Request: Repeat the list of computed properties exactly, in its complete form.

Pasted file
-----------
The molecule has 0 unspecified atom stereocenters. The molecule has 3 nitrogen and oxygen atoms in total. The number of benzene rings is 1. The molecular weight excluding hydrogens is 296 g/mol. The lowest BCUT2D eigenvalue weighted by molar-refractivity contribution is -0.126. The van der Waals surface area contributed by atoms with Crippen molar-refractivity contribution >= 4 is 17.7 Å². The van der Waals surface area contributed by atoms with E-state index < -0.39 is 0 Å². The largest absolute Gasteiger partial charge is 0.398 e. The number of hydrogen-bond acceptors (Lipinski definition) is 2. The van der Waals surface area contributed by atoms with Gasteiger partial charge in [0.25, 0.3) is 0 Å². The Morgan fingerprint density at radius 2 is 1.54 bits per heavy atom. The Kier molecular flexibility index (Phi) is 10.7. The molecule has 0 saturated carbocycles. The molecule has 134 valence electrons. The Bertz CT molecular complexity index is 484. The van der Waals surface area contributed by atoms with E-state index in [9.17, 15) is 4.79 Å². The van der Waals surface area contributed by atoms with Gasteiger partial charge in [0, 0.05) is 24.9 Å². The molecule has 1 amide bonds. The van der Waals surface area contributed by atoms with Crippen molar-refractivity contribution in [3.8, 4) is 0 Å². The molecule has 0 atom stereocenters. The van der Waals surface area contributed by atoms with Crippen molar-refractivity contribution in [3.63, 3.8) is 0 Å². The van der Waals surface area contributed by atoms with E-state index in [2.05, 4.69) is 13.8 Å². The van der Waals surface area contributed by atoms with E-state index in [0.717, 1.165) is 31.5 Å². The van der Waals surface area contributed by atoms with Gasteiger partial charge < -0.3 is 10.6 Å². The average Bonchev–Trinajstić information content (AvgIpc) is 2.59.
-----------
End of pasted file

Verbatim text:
The molecule has 0 unspecified atom stereocenters. The molecule has 3 nitrogen and oxygen atoms in total. The number of benzene rings is 1. The molecular weight excluding hydrogens is 296 g/mol. The lowest BCUT2D eigenvalue weighted by molar-refractivity contribution is -0.126. The van der Waals surface area contributed by atoms with Crippen molar-refractivity contribution >= 4 is 17.7 Å². The van der Waals surface area contributed by atoms with E-state index < -0.39 is 0 Å². The largest absolute Gasteiger partial charge is 0.398 e. The number of hydrogen-bond acceptors (Lipinski definition) is 2. The van der Waals surface area contributed by atoms with Gasteiger partial charge in [0.25, 0.3) is 0 Å². The Morgan fingerprint density at radius 2 is 1.54 bits per heavy atom. The Kier molecular flexibility index (Phi) is 10.7. The molecule has 0 saturated carbocycles. The molecule has 134 valence electrons. The Bertz CT molecular complexity index is 484. The van der Waals surface area contributed by atoms with E-state index in [9.17, 15) is 4.79 Å². The van der Waals surface area contributed by atoms with Gasteiger partial charge in [0, 0.05) is 24.9 Å². The molecule has 1 amide bonds. The van der Waals surface area contributed by atoms with Crippen molar-refractivity contribution in [3.8, 4) is 0 Å². The molecule has 0 atom stereocenters. The van der Waals surface area contributed by atoms with Crippen molar-refractivity contribution in [3.63, 3.8) is 0 Å². The van der Waals surface area contributed by atoms with E-state index in [2.05, 4.69) is 13.8 Å². The van der Waals surface area contributed by atoms with E-state index in [0.717, 1.165) is 31.5 Å². The van der Waals surface area contributed by atoms with Gasteiger partial charge < -0.3 is 10.6 Å². The average Bonchev–Trinajstić information content (AvgIpc) is 2.59.